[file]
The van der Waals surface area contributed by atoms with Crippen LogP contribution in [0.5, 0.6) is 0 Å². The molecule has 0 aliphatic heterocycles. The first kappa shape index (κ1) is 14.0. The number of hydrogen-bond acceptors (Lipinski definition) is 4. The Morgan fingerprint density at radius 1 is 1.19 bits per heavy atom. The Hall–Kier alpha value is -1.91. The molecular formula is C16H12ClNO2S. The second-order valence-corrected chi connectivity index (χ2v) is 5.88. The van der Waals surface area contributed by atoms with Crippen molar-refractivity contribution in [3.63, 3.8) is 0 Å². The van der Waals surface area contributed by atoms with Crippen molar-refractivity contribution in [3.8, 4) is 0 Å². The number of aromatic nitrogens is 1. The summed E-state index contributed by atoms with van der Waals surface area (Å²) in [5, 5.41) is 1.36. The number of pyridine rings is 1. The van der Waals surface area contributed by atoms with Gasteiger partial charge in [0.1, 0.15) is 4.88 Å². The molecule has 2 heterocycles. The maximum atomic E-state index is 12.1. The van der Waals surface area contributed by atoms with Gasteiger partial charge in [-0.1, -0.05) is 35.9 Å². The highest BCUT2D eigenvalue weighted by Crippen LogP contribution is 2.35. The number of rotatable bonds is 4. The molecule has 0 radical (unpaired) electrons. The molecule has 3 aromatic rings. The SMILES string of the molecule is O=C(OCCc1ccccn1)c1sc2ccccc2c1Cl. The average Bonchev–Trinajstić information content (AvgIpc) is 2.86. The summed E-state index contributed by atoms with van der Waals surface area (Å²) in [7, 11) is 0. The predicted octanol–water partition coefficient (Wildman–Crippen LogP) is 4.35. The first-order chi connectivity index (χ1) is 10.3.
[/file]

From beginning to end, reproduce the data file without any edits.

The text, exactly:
The van der Waals surface area contributed by atoms with Crippen LogP contribution in [0.5, 0.6) is 0 Å². The molecule has 0 aliphatic heterocycles. The first kappa shape index (κ1) is 14.0. The number of hydrogen-bond acceptors (Lipinski definition) is 4. The Morgan fingerprint density at radius 1 is 1.19 bits per heavy atom. The Hall–Kier alpha value is -1.91. The molecular formula is C16H12ClNO2S. The second-order valence-corrected chi connectivity index (χ2v) is 5.88. The van der Waals surface area contributed by atoms with Crippen molar-refractivity contribution in [3.63, 3.8) is 0 Å². The van der Waals surface area contributed by atoms with Crippen molar-refractivity contribution in [3.8, 4) is 0 Å². The number of aromatic nitrogens is 1. The summed E-state index contributed by atoms with van der Waals surface area (Å²) in [5, 5.41) is 1.36. The number of pyridine rings is 1. The van der Waals surface area contributed by atoms with Gasteiger partial charge in [0.1, 0.15) is 4.88 Å². The molecule has 2 heterocycles. The maximum atomic E-state index is 12.1. The van der Waals surface area contributed by atoms with Gasteiger partial charge in [-0.1, -0.05) is 35.9 Å². The highest BCUT2D eigenvalue weighted by Crippen LogP contribution is 2.35. The number of rotatable bonds is 4. The molecule has 0 radical (unpaired) electrons. The molecule has 3 aromatic rings. The SMILES string of the molecule is O=C(OCCc1ccccn1)c1sc2ccccc2c1Cl. The average Bonchev–Trinajstić information content (AvgIpc) is 2.86. The summed E-state index contributed by atoms with van der Waals surface area (Å²) in [7, 11) is 0. The predicted octanol–water partition coefficient (Wildman–Crippen LogP) is 4.35. The first-order chi connectivity index (χ1) is 10.3.